In a landmark 2010 decision, the U.S. Supreme Court in its Citizens United v. Federal Election Commission decision declared that corporations are people and that the money they spend to influence elections is the same as free speech. By a 5-4 vote, the court ignored precedent and overturned decades of restrictions on corporate campaign contributions, allowing campaign contributions to be unlimited and anonymous. The conservative majority determined that corporations have the same free-speech rights as people and can therefore spend as much as they like on political campaigns. Several elections later, we now have a glimpse of what the future may hold for the primary and general elections in 2012 – record amounts of anonymous donations flooding the campaign coffers of closely contested elections and elbowing out the influence of average voters.
President Obama famously rebuked the Supreme Court’s 5-4 ruling during a State of the Union address while looking directly at the Supreme Court justices in attendance. “I don’t think the American elections should be bankrolled by America’s most powerful interests, or worse, by foreign entities,” the president said. “They should be decided by the American people.”
The speed at which corporations, organizations and groups not directly tied to a candidate or political party are spending millions to influence elections is of great concern to me, and it begs the question: Do corporations now have more rights than people in this country?
Today, there are plenty of reasons why we should be concerned about the fact that corporations have more influence and power over politicians than the people these leaders are elected to represent. When corporations can spend freely on elections, politicians cannot properly support the well-being of the people while fearing the financial backlash of corporate money going toward defeating them in the next election. Simply put, the Citizens United decision has dramatically diluted the voice of every American who does not control a large corporate treasury, and has unleashed billions of dollars in corporate money to dominate elections at all levels of government.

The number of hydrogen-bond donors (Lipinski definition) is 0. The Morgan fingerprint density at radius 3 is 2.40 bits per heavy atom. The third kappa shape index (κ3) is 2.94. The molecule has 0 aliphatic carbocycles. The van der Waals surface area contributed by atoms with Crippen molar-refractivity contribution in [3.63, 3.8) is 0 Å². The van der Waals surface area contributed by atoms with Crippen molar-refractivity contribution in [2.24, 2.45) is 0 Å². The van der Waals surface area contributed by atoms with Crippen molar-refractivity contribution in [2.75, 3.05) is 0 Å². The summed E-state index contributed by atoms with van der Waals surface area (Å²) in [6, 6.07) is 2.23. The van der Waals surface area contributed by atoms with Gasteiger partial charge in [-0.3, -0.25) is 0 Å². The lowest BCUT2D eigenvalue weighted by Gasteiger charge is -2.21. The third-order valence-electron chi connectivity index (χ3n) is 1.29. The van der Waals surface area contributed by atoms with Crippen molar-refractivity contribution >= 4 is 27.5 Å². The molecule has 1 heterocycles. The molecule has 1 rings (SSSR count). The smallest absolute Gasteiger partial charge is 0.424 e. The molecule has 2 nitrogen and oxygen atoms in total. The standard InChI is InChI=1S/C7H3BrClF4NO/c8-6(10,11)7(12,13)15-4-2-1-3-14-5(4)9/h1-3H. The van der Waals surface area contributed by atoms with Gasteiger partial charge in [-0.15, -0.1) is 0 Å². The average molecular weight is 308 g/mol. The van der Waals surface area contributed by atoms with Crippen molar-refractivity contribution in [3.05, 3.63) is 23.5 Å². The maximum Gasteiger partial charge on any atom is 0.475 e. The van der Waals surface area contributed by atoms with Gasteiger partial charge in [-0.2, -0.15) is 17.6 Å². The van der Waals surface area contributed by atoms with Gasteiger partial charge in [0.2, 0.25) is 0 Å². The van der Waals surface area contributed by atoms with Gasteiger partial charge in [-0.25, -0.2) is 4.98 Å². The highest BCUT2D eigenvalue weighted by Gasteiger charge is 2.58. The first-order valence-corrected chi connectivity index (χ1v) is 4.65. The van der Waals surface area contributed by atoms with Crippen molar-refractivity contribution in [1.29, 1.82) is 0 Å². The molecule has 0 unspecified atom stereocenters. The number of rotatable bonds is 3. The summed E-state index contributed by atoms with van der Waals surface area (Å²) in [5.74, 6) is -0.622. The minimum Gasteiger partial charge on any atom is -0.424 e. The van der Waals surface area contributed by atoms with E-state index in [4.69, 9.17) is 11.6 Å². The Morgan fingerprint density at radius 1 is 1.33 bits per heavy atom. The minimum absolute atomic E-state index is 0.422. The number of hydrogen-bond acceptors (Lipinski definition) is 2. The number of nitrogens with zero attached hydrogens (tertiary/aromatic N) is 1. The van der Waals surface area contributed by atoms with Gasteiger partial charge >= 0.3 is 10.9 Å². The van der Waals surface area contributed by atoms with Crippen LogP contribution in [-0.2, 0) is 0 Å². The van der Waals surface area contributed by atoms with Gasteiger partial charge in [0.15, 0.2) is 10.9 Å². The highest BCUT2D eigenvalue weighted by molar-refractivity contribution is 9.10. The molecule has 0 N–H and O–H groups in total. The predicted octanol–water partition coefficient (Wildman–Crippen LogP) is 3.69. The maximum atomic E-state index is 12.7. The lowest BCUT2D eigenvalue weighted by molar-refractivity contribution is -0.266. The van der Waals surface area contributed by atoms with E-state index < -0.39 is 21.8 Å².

And though politically this issue has been masked as partisan, the implications of this decision transcend party lines and political ideology. People from all over the political spectrum have expressed the need to pass a constitutional amendment that puts people ahead of corporations, and re-establishes this country as by and for the people. This outcry has manifested itself in several ways, but none more important than state and municipal-level resolutions that call for the end of corporate personhood and elevate the voices of Americans all over the country to a level that can be heard by Congress. These efforts have sprung up in cities like New York City; Los Angeles; Oakland, Calif.; Duluth, Minn.; and Chapel Hill, N.C. and in state legislatures in California, Maryland, Vermont, and Massachusetts. In addition, more than 1 million people have signed petitions expressing their support for an amendment, and more than 300 protest events were hosted on the two-year anniversary of the decision last week.
Momentum around this issue is growing. If we really want to change the political landscape around the country we need to collectively decide “who” or “what” is more important – the rights of individuals or the rights of corporations that have unlimited funds and influence. The Citizens United v. Federal Elections Commission decision has disrupted the key elements of our democracy and allows money and power to control America. We need to join this growing movement, and tell Congress to intervene and reverse this horrible act against the American people.